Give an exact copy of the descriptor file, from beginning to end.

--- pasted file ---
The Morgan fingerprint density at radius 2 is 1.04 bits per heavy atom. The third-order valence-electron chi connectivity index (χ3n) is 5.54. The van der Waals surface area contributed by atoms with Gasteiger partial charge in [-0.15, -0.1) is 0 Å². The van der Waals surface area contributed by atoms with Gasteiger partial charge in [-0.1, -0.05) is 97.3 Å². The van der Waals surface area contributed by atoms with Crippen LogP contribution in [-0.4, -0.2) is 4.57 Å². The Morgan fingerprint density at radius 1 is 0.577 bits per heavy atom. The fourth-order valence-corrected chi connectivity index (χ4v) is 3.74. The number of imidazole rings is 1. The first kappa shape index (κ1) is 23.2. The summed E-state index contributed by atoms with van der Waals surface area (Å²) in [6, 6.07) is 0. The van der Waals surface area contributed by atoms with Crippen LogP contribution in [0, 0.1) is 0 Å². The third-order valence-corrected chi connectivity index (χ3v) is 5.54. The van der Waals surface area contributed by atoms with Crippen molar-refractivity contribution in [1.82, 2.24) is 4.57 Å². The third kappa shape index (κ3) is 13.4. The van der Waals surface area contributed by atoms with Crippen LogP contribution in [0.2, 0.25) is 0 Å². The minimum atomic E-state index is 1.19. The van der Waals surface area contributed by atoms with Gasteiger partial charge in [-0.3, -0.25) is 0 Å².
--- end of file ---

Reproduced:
The Morgan fingerprint density at radius 2 is 1.04 bits per heavy atom. The third-order valence-electron chi connectivity index (χ3n) is 5.54. The van der Waals surface area contributed by atoms with Gasteiger partial charge in [-0.15, -0.1) is 0 Å². The van der Waals surface area contributed by atoms with Gasteiger partial charge in [-0.1, -0.05) is 97.3 Å². The van der Waals surface area contributed by atoms with Crippen LogP contribution in [-0.4, -0.2) is 4.57 Å². The Morgan fingerprint density at radius 1 is 0.577 bits per heavy atom. The fourth-order valence-corrected chi connectivity index (χ4v) is 3.74. The number of imidazole rings is 1. The first kappa shape index (κ1) is 23.2. The summed E-state index contributed by atoms with van der Waals surface area (Å²) in [6, 6.07) is 0. The van der Waals surface area contributed by atoms with Crippen LogP contribution in [0, 0.1) is 0 Å². The third-order valence-corrected chi connectivity index (χ3v) is 5.54. The van der Waals surface area contributed by atoms with Crippen molar-refractivity contribution in [1.82, 2.24) is 4.57 Å². The third kappa shape index (κ3) is 13.4. The van der Waals surface area contributed by atoms with Crippen LogP contribution in [0.2, 0.25) is 0 Å². The minimum atomic E-state index is 1.19. The van der Waals surface area contributed by atoms with Gasteiger partial charge in [-0.3, -0.25) is 0 Å².